We have examined the record in the case before us and conclude that the evidence in this case satisfies the Housby test as well. The evidence in this case showed that in the early morning hours of July 16, 1985, the home of Mrs. Anita Glenn was burglarized. One of the items taken was Mrs. Glenn's purse, which contained the keys to her Cadillac automobile. Some 40 minutes later, State Trooper Spahn received a report of Mrs. Glenn's stolen car and spotted the Cadillac at I-290 and Mill Road. He pursued the vehicle, and after a foot chase, apprehended the defendant. Given the relatively short period of time between the burglary and the possession of the stolen property, i.e., the Cadillac, we find that the first prong of the Housby test is satisfied. See People v. Moore (1981), 98 Ill. App. 3d 507.
We have previously determined that the defendant was in possession of the stolen Cadillac. Under similar circumstances, both our supreme and appellate courts have found that joint possession with another can be exclusive possession for the purpose of satisfying the Housby test. (People v. Mallette (1985), 131 Ill. App. 3d 67, 72; see People v. Reynolds (1963), 27 Ill. 2d 523; People v. Ross (1981), 103 Ill. App. 3d 883; People v. Ricketson (1970), 129 Ill. App. 2d 365.) Therefore, we conclude that the second prong of the Housby test is satisfied.
We find the evidence, although not ample, also establishes the third prong of the Housby test. We do agree with the defendant that the sewing gauge found in the squad car was not corroborating evidence of the burglary inasmuch as there was no testimony that the gauge was the tool used to cut the screen of the Glenn home, nor was there testimony that it was capable of cutting the screen. However, although the defendant was not driving the Cadillac during the high speed chase, his flight from the scene tends to show consciousness of guilt. (People v. Harris (1972), 52 Ill. 2d 558.) Defendant argues that he fled due to the shots he heard. However, Trooper Spahn testified that the shots were heard during the foot chase, thus indicating that the shots did not cause defendant's flight.
The evidence in the record before us having satisfied the Housby test, the permissive inference of defendant's guilt from his exclusive possession of recently stolen property was proper, and the burden shifted to the defendant to provide a reasonable explanation of his possession of the proceeds. (People v. Mallette (1985), 131 Ill. App. 3d 67, 72-73.) Other than the testimony of his brother that he heard a car drive away sometime after 2 a.m. on the morning of the burglary, defendant presented no explanation for his possession of the stolen Cadillac, and, therefore, the jury was free to infer his guilt. (People v. Mallette (1985), 131 Ill. App. 3d 67, 73.) Therefore, we find that the defendant was proved guilty beyond a reasonable doubt of residential burglary.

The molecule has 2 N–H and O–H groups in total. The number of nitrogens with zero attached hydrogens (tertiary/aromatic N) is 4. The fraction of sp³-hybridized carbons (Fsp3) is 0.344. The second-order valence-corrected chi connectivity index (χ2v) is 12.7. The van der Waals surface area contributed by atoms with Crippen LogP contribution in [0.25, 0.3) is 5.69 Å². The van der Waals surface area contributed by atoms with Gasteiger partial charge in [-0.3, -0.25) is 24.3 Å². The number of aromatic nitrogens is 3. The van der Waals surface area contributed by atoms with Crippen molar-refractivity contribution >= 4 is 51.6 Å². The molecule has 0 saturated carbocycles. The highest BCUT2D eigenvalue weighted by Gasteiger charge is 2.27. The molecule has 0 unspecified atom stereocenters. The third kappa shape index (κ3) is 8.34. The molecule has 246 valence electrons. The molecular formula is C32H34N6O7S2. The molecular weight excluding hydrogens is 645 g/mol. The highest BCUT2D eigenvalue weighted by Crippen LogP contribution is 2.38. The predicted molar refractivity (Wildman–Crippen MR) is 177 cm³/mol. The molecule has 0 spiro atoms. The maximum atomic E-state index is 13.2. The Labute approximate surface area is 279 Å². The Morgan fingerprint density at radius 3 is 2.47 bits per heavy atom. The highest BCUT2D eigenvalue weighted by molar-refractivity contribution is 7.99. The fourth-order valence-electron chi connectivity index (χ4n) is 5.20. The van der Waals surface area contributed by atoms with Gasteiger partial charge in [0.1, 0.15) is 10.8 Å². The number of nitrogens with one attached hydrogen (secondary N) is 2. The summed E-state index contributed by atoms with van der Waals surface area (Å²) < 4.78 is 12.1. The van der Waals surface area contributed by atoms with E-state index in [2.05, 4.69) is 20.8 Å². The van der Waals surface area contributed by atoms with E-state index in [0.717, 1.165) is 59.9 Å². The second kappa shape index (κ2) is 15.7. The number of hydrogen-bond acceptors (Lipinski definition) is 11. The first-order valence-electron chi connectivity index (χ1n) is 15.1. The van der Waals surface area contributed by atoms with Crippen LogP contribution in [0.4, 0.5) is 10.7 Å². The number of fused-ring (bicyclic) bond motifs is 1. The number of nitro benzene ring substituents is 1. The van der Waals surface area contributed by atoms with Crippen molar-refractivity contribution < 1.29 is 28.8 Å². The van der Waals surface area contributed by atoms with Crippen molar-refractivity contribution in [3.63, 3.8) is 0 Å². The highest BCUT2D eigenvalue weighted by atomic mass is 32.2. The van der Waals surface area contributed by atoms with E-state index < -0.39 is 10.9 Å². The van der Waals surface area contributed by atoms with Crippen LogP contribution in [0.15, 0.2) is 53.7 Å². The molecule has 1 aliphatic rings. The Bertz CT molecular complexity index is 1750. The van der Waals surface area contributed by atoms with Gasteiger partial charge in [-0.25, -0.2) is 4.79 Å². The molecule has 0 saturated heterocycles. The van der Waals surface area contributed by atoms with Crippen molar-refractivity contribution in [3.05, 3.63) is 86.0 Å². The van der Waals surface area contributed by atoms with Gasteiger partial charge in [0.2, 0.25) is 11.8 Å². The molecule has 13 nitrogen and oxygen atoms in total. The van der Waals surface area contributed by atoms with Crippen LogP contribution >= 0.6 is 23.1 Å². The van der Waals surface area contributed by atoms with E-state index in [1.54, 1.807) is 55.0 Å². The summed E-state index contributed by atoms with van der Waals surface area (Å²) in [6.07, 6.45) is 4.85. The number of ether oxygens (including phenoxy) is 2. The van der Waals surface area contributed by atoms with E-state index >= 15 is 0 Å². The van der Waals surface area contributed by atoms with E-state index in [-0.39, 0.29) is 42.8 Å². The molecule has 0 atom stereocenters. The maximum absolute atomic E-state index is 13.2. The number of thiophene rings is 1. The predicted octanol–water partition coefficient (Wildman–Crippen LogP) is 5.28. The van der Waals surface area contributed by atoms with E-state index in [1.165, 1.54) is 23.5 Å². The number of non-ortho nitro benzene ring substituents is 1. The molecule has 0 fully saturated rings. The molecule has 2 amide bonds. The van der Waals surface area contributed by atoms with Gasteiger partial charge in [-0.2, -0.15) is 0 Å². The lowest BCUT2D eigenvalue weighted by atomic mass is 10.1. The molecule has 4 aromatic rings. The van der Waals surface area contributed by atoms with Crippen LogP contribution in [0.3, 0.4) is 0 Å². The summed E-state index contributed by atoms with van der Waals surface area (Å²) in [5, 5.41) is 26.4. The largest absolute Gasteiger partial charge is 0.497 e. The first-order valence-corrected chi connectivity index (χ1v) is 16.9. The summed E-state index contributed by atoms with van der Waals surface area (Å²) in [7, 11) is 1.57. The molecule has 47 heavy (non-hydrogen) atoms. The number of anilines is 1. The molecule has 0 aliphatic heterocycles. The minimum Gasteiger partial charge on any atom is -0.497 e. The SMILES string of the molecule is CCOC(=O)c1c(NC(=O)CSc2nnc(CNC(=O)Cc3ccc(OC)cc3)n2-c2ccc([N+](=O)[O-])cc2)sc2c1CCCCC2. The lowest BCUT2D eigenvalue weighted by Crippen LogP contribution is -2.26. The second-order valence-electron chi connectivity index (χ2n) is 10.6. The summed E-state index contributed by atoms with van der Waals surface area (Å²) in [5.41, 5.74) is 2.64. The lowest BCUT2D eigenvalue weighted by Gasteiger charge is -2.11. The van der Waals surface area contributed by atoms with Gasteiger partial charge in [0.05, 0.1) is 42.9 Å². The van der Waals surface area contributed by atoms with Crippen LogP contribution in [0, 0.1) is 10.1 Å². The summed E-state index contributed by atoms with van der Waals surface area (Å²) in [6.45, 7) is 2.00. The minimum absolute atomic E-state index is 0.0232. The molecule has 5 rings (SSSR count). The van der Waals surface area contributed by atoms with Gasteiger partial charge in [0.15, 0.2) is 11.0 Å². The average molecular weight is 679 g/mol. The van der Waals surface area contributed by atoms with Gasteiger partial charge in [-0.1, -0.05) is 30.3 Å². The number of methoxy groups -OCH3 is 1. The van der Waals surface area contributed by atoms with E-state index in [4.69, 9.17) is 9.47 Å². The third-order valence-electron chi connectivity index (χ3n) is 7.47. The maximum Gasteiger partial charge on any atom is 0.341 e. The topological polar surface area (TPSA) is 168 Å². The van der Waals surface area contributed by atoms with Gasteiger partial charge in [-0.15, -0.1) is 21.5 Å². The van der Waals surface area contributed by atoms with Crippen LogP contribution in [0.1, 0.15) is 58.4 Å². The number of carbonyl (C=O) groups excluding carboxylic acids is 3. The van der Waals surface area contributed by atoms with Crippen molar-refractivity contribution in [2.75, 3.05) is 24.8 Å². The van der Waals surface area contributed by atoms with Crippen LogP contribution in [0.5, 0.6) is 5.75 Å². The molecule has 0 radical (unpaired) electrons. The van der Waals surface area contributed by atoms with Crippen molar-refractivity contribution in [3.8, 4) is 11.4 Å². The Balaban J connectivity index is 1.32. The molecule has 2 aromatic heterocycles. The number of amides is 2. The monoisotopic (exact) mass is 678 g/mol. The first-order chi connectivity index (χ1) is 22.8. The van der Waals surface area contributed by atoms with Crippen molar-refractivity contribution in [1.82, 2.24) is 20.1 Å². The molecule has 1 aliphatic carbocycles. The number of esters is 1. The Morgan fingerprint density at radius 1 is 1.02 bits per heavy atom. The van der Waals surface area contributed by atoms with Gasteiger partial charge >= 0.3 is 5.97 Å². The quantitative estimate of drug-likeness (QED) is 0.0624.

Finally, defendant contends that the trial Judge erred when he denied defendant's motion for a new trial on the basis of newly discovered evidence. The newly discovered evidence consisted of an affidavit dated October 17, 1985, in which John Croom, the codefendant, stated that he was alone at the time he burglarized the Glenn home and stole the Cadillac and that the defendant neither planned nor participated in the burglary with him.
The State contends that the record on appeal is insufficient for consideration of this issue inasmuch as the record on appeal does not contain a transcript of the hearing on the motion for a new trial. The State urges that the defendant's failure to present an adequate record on appeal should result in a waiver of that issue for purposes of this appeal. People v. Shukovky (1987), 151 Ill. App. 3d 966.
Defendant has responded to the State's argument by requesting leave to supplement the record with the missing transcript. The State had filed an objection to the motion, on the basis that the State specifically relied on the absence of that transcript in formulating its argument to the issue regarding the denial of the motion for a new trial.
Supreme Court Rule 329 (87 Ill. R. 329) permits the amendment of the record where there are material omissions or inaccuracies or if the record otherwise is insufficient to present fully and fairly the questions involved. (People v. Tackett (1985), 130 Ill. App. 3d 347, 348.) Here, the supplement to the record is necessary for the consideration of the denial of the motion for a new trial and is therefore material. However, where an amendment would be unfair to a party, the courts have refused to permit the amendment. Denniston v. Skelly Oil Co. (1977), 47 Ill. App. 3d 1054, 1070 (motion by defendant to amend the record filed after the plaintiff's brief was filed and plaintiff did not argue the merits of the issue but urged the defendant's procedural failure); Enlow v. Illinois Central R.R. Co. (1968), 103 Ill. App. 2d 269.
In the case before us, the defendant's brief was filed on December 1, 1986. The State's brief was filed on February 17, 1987, and defendant's reply brief was filed on March 6, 1987. Defendant's motion to supplement the record was filed on April 21, 1987. Although the defendant's attorney states in his motion that he has been attempting to obtain this transcript since February 17, 1987, the State's brief had been long since filed. However, unlike Denniston and Enslow, the State's brief contains an alternative argument based upon the merits of the motion for new trial issue. Further, we find People v. Shukovky (1987), 151 Ill. App. 3d 966, to be distinguishable from the case at bar inasmuch as no motion to supply the missing transcript was made in that case as it was here. Therefore, we are persuaded that the State will not be unduly prejudiced by the allowance of the supplement to the record, and the defendant's motion will be allowed.